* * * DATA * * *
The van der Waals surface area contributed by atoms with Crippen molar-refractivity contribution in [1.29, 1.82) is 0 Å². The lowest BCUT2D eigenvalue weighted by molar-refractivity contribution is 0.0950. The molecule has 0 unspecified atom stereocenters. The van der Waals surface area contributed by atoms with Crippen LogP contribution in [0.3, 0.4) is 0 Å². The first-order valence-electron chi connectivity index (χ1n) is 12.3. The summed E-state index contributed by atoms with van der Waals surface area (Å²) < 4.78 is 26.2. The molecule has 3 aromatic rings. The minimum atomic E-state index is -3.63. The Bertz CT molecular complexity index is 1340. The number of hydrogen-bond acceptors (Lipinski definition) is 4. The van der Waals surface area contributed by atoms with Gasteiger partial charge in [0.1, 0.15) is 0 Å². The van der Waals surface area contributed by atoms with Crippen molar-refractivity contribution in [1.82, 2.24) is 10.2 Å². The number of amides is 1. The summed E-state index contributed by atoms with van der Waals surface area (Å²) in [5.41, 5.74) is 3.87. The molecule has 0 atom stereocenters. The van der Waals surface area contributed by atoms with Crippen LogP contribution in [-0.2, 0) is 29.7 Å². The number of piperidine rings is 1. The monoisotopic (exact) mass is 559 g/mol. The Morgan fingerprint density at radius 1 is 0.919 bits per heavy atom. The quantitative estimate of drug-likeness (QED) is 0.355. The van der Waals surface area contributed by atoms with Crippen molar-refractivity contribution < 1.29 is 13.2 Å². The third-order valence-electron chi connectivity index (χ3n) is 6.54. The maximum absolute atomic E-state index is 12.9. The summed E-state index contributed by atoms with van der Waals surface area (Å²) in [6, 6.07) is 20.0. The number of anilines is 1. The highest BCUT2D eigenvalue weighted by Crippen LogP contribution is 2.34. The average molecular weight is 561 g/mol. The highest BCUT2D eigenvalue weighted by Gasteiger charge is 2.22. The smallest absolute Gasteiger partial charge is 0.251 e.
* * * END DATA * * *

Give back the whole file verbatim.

The van der Waals surface area contributed by atoms with Crippen molar-refractivity contribution in [1.29, 1.82) is 0 Å². The lowest BCUT2D eigenvalue weighted by molar-refractivity contribution is 0.0950. The molecule has 0 unspecified atom stereocenters. The van der Waals surface area contributed by atoms with Crippen LogP contribution in [0.3, 0.4) is 0 Å². The first-order valence-electron chi connectivity index (χ1n) is 12.3. The summed E-state index contributed by atoms with van der Waals surface area (Å²) < 4.78 is 26.2. The molecule has 3 aromatic rings. The minimum atomic E-state index is -3.63. The Bertz CT molecular complexity index is 1340. The number of hydrogen-bond acceptors (Lipinski definition) is 4. The van der Waals surface area contributed by atoms with Gasteiger partial charge in [0.1, 0.15) is 0 Å². The van der Waals surface area contributed by atoms with Crippen molar-refractivity contribution in [1.82, 2.24) is 10.2 Å². The number of amides is 1. The summed E-state index contributed by atoms with van der Waals surface area (Å²) in [5.41, 5.74) is 3.87. The molecule has 0 atom stereocenters. The van der Waals surface area contributed by atoms with Crippen LogP contribution in [-0.2, 0) is 29.7 Å². The number of piperidine rings is 1. The monoisotopic (exact) mass is 559 g/mol. The Morgan fingerprint density at radius 1 is 0.919 bits per heavy atom. The quantitative estimate of drug-likeness (QED) is 0.355. The van der Waals surface area contributed by atoms with Crippen molar-refractivity contribution < 1.29 is 13.2 Å². The third-order valence-electron chi connectivity index (χ3n) is 6.54. The maximum absolute atomic E-state index is 12.9. The summed E-state index contributed by atoms with van der Waals surface area (Å²) in [6, 6.07) is 20.0. The number of anilines is 1. The highest BCUT2D eigenvalue weighted by Crippen LogP contribution is 2.34. The average molecular weight is 561 g/mol. The highest BCUT2D eigenvalue weighted by Gasteiger charge is 2.22. The smallest absolute Gasteiger partial charge is 0.251 e.